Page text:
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3 Sailors Take Roundabout Tour of Eastern U.S.

September 27, 1987|KAREN ROEBUCK | Times Staff Writer

After nearly four months, 6,200 miles and 1,800 gallons of gasoline, three South Bay men proved--in their own minds, at least--that the eastern United States is an island.

"We did successfully prove that the East Coast is an island," insisted John Bertsch, 23, of San Pedro.

Bertsch and his longtime friends, John Cameron, 23, of Rolling Hills Estates and John Mirassou, 24, of Redondo Beach drove a 17-foot motorboat around the eastern United States and Canada.

"If you can drive a boat around it, it's an island," they said.

The three men have traveled extensively in the West and overseas, but had seen little of the eastern United States until this trip. They feared that they would become bored seeing the region by car, so the avid boaters and water-skiers plotted a course they could travel on Mirassou's 17-foot boat, Sunshine.

They left Fort Lauderdale, Fla., on May 26 and followed a course that first took them up the Intracoastal Waterway, the series of natural and man-made channels within the U. S. coastline that stretches from Florida to Boston. At New York they headed up the Hudson River, through the Erie Canal to Lake Erie and Lake Ontario, then through the Trent-Severn Waterways in Canada to Lake Huron. From there they crossed Lake Michigan and proceeded along the Illinois, Mississippi, Ohio, Tennessee, Cumberland and Tombigbee rivers and into the Gulf of Mexico.

"We came up with the idea about four years ago," Mirassou said before the trip. "It's a fantasy that's coming to pass."

For about three years, the trip remained a dream and was just something to talk about over beers, he said. Then he and Bertsch decided to try it. Cameron joined the crew shortly before the trip began.

Some of their friends and many of the people they met along the way were skeptical that they could complete the trip in such a small boat, they said. Some of those skeptics were among the 25 friends and relatives who met the men for a victory party in New Orleans Sept. 12 when the trip ended.

The trio had joked that the Pope, who was also in the city that day, was going to party with them as well.

"We got our picture taken with the Pope and Ron Reagan," Cameron said. "The only problem is that they were plastic."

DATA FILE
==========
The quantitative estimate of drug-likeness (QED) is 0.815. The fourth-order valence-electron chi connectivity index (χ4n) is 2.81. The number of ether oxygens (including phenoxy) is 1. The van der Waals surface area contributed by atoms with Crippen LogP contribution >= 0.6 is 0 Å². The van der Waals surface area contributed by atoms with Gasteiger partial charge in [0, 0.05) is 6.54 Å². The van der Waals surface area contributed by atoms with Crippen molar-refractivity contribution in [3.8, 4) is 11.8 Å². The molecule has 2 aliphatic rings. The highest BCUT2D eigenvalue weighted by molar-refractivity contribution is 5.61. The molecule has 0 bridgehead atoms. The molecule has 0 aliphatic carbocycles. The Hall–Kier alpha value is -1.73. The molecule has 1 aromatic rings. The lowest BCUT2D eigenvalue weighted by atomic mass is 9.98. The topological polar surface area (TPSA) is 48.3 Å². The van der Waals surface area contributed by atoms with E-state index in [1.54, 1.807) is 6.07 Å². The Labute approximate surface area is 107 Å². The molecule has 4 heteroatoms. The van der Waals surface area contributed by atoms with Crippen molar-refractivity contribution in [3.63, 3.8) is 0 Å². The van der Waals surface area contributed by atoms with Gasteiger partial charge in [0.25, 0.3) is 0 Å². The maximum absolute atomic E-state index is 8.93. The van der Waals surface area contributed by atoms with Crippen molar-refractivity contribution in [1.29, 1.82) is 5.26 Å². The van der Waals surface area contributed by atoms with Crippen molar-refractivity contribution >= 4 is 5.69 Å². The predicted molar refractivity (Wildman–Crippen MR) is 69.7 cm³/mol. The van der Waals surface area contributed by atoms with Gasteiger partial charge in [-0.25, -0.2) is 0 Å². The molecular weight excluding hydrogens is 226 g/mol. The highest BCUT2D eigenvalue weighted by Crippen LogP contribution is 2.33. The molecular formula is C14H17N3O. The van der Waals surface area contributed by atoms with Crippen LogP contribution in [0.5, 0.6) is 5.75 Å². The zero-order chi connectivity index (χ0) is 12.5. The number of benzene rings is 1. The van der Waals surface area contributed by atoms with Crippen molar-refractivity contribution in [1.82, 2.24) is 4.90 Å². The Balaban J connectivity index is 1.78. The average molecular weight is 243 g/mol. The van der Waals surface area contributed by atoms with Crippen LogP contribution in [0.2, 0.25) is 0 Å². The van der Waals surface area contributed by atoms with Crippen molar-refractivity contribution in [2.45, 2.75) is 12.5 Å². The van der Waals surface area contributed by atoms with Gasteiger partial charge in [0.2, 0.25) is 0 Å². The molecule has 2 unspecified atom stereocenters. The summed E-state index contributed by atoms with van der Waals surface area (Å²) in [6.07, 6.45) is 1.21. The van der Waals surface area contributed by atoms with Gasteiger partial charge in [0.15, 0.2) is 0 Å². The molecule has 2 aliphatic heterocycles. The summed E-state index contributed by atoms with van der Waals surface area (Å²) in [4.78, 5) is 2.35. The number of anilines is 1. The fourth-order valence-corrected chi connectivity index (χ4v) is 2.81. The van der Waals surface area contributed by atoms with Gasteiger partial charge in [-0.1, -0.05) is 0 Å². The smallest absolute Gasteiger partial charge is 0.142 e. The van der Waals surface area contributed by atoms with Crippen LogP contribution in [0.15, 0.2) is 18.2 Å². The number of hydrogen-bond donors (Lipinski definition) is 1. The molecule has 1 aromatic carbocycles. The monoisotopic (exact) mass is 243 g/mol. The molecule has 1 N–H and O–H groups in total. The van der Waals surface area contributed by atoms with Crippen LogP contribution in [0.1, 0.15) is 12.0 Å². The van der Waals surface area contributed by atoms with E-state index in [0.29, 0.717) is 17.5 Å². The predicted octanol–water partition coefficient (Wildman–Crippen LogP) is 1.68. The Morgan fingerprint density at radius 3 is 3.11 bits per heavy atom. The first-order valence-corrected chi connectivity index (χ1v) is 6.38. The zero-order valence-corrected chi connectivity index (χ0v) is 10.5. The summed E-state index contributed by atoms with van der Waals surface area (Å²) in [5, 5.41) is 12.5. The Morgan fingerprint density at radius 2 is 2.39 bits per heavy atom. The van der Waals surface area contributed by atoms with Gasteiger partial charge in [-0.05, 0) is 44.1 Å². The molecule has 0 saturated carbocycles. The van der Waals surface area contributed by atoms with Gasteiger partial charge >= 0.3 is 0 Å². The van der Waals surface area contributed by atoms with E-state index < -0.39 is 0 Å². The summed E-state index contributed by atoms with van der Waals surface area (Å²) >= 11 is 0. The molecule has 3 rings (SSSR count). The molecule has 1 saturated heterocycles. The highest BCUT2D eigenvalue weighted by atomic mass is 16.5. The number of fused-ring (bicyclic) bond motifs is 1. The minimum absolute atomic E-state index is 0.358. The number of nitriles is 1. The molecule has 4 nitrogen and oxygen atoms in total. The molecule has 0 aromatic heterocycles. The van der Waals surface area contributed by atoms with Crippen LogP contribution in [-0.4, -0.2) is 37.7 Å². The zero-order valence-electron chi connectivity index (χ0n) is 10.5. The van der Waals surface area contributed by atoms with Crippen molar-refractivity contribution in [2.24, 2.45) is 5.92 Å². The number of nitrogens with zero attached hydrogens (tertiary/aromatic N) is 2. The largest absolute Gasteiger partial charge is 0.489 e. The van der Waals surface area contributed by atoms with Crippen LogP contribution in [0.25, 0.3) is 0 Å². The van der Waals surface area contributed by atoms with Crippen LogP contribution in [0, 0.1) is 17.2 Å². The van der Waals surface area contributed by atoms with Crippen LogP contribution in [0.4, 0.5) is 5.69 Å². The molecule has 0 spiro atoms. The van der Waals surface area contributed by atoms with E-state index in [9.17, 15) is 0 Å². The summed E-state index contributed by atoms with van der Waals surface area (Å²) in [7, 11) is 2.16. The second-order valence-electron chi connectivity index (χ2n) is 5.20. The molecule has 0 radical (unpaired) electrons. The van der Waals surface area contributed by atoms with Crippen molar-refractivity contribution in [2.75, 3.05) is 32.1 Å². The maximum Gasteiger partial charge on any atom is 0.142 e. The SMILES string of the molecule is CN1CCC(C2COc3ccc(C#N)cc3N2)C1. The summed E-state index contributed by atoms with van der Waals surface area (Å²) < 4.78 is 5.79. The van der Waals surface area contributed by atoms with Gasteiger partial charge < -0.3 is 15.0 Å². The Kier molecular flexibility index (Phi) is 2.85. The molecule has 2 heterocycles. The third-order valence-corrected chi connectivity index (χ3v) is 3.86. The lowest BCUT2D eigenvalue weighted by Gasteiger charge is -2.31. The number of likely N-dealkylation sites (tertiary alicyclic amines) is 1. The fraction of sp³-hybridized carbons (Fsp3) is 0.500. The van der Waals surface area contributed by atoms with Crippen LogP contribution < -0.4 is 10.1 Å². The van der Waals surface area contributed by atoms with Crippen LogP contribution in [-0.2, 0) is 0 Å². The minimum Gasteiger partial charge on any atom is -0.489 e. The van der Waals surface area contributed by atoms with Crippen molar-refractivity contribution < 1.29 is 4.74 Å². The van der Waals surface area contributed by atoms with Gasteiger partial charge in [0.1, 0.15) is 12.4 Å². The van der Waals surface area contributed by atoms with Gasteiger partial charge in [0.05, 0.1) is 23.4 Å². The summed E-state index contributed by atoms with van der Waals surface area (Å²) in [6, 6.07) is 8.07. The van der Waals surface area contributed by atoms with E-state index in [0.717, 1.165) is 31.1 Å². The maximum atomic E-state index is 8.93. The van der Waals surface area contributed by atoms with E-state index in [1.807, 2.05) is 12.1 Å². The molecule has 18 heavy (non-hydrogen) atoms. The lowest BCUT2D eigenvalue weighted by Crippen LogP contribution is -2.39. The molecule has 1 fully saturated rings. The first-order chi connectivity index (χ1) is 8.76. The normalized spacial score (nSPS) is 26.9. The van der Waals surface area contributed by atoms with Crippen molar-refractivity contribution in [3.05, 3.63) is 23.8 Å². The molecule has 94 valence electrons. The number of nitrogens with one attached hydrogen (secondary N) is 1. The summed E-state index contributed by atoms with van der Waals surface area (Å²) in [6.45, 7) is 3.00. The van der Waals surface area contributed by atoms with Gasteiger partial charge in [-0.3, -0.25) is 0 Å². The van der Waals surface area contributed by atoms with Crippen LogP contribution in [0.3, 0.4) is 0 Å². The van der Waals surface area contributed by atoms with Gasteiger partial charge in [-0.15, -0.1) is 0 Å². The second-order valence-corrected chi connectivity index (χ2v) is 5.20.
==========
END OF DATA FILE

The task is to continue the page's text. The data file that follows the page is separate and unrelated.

They met lesser dignitaries during their trip--mayors of a few small towns greeted them at various ports. They stayed overnight with Erwin (Red) Becker, mayor of Evansville, Ill.--population 853.

"We're just a little bitty small town and they ended up here for one night--that's pretty decent," said Becker, who met the three at the Family Tradition Bar and Restaurant. "Maybe it was one of their most enjoyable nights on the trip."

Becker seemed impressed that the men took such a long trip on "such a little bitty Boston Whaler."

"I think the guys had a lot of guts," he said. "It's quite an achievement. . . . There's people out there that will do anything, I guess."

The men dubbed their trip "Only in America," explaining that only in this country could they travel such a long distance without worrying about trouble with authorities, exchanging money, learning another language and carrying passports.

The theme changed temporarily to "Only in North America" when they rerouted their course to avoid storms on Lake Erie and crossed the Trent-Severn canals in Canada instead.

Although the boat quickly became home for them, Cameron said, "We got homesick in Chicago; we had to rent a Cadillac."

The trip was a water-skiing vacation, but preparing for it involved more than buying suntan lotion and packing the boat.

They spent 10 months before their trip lining up commercial sponsors, informing police departments and yacht clubs of their pending arrivals and trying to set up visits with dignitaries and interviews with the media.

They sold T-shirts bearing their logo and route for $10 to help pay for the trip, which cost about $13,000.

Sponsors supplied about $4,000 worth of clothing, water-skis, sunglasses, motor oil and spare boat parts.

Mirassou said he plans to spend the next three to four months doing promotions for the crew's sponsors and writing magazine articles and a book about the trip. He kept a daily journal while traveling. His book will be nonfiction, he said, although "I might spiff up the storms a little bit."

Bertsch, a public relations major at the University of Nevada-Las Vegas, is scheduled to lecture about the trip and its preparations to public relations classes this fall, he said. He also will get three to six credits for writing a 10-page paper about his experiences, he said.

The best part of the trip, they said, was getting to know many friendly people who opened their homes, boats, refrigerators and liquor cabinets to them.

In the deep South, Mirassou said, "There's nothing to go out and do, so you sit around in somebody's living room and talk or on their porch . . . watching the hound dog run around. It's quite a cultural shock."

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